This directive tells Kdump whether to reboot out of the crash kernel once the dump is complete. This directive is ignored if the KDUMP_DUMPDEV parameter (see below) is not empty. In other words, if a dump device is used, the crash kernel will not be rebooted until the transfer and possibly additional post-processing of the dump image to the destination directory are complete. You will most likely want to retain the default value.
This setting tells Kdump what to do with the dumped memory core. For instance, you may want to post-process it instantly.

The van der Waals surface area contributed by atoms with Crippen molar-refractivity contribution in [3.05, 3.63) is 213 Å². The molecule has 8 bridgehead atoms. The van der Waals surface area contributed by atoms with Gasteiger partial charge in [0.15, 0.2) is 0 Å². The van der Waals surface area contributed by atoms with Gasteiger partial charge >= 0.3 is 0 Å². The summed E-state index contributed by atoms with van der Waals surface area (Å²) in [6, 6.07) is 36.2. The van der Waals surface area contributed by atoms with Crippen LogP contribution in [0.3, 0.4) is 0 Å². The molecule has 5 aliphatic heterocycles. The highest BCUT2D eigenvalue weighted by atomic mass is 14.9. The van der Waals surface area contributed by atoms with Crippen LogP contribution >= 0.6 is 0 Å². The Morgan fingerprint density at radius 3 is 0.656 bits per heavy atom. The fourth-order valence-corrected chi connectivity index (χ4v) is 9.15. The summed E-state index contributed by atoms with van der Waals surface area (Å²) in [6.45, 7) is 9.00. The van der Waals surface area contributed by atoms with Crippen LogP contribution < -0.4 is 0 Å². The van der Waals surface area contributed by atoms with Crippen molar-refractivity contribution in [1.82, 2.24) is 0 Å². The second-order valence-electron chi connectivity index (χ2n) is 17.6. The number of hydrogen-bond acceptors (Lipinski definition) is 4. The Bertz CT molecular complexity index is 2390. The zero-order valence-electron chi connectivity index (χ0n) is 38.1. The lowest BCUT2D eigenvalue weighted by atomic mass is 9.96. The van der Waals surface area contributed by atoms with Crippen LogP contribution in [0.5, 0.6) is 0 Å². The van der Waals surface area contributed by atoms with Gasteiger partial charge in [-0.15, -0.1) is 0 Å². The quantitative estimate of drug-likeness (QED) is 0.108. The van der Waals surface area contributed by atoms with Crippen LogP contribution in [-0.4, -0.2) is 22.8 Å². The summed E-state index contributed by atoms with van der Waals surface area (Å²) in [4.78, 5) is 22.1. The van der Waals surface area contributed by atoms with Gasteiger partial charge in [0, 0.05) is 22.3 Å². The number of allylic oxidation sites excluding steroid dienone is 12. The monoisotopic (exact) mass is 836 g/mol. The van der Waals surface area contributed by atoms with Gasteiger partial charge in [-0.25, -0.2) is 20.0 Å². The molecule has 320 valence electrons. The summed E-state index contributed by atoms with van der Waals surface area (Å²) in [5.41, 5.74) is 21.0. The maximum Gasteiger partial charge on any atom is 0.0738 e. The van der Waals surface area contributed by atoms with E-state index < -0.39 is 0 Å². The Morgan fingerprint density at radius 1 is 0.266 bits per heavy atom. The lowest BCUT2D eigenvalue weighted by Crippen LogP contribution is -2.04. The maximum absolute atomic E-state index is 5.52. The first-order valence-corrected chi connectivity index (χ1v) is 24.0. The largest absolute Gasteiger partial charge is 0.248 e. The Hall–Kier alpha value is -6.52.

KDUMP_TRANSFER requires the use of a non-empty KDUMP_DUMPDEV directive. Available choices are /proc/vmcore and /dev/oldmem. This is similar to what we've seen with LKCD utility. Normally, either /proc/vmcore or /dev/oldmem will point out to a non-used swap partition.
For now, we will use only the default setting, which is just to copy the saved core image to KDUMP_SAVEDIR. We will talk about the KDUMP_DUMPDEV and KDUMP_SAVEDIR directives shortly. However, we will study the more advanced transfer options only when we discuss crash analysis utilities.
This is a very important directive. It tells us where the memory core will be saved. Currently, we are talking about local dump, so for now, our destination will point to a directory on the local filesystem. Later on, we will see a network example. By default, the setting points to /var/log/dump.
We will change this to: